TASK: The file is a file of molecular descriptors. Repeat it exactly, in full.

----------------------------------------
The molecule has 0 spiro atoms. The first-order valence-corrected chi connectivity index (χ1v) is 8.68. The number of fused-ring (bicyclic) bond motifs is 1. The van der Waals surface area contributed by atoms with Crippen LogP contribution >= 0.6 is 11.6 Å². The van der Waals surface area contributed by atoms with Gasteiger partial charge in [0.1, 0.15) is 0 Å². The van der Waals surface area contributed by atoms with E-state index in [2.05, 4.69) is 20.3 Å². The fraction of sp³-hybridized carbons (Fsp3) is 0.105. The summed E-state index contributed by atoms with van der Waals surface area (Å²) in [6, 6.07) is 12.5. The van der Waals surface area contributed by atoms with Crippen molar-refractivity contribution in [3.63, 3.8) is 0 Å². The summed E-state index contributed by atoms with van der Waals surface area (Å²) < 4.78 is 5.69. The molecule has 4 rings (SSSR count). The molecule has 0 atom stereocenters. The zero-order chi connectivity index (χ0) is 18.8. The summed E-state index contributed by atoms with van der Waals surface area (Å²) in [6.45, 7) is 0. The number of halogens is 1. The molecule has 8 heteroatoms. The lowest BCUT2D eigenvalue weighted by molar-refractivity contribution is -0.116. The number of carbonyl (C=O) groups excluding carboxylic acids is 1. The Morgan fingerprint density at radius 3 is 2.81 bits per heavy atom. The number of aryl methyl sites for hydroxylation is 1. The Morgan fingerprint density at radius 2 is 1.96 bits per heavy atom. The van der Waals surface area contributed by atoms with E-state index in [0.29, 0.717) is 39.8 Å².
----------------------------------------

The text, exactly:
The molecule has 0 spiro atoms. The first-order valence-corrected chi connectivity index (χ1v) is 8.68. The number of fused-ring (bicyclic) bond motifs is 1. The van der Waals surface area contributed by atoms with Crippen LogP contribution >= 0.6 is 11.6 Å². The van der Waals surface area contributed by atoms with Gasteiger partial charge in [0.1, 0.15) is 0 Å². The van der Waals surface area contributed by atoms with E-state index in [2.05, 4.69) is 20.3 Å². The fraction of sp³-hybridized carbons (Fsp3) is 0.105. The summed E-state index contributed by atoms with van der Waals surface area (Å²) in [6, 6.07) is 12.5. The van der Waals surface area contributed by atoms with Crippen molar-refractivity contribution in [3.63, 3.8) is 0 Å². The summed E-state index contributed by atoms with van der Waals surface area (Å²) < 4.78 is 5.69. The molecule has 4 rings (SSSR count). The molecule has 0 atom stereocenters. The zero-order chi connectivity index (χ0) is 18.8. The summed E-state index contributed by atoms with van der Waals surface area (Å²) in [6.45, 7) is 0. The number of halogens is 1. The molecule has 8 heteroatoms. The lowest BCUT2D eigenvalue weighted by molar-refractivity contribution is -0.116. The number of carbonyl (C=O) groups excluding carboxylic acids is 1. The Morgan fingerprint density at radius 3 is 2.81 bits per heavy atom. The number of aryl methyl sites for hydroxylation is 1. The Morgan fingerprint density at radius 2 is 1.96 bits per heavy atom. The van der Waals surface area contributed by atoms with E-state index in [0.29, 0.717) is 39.8 Å².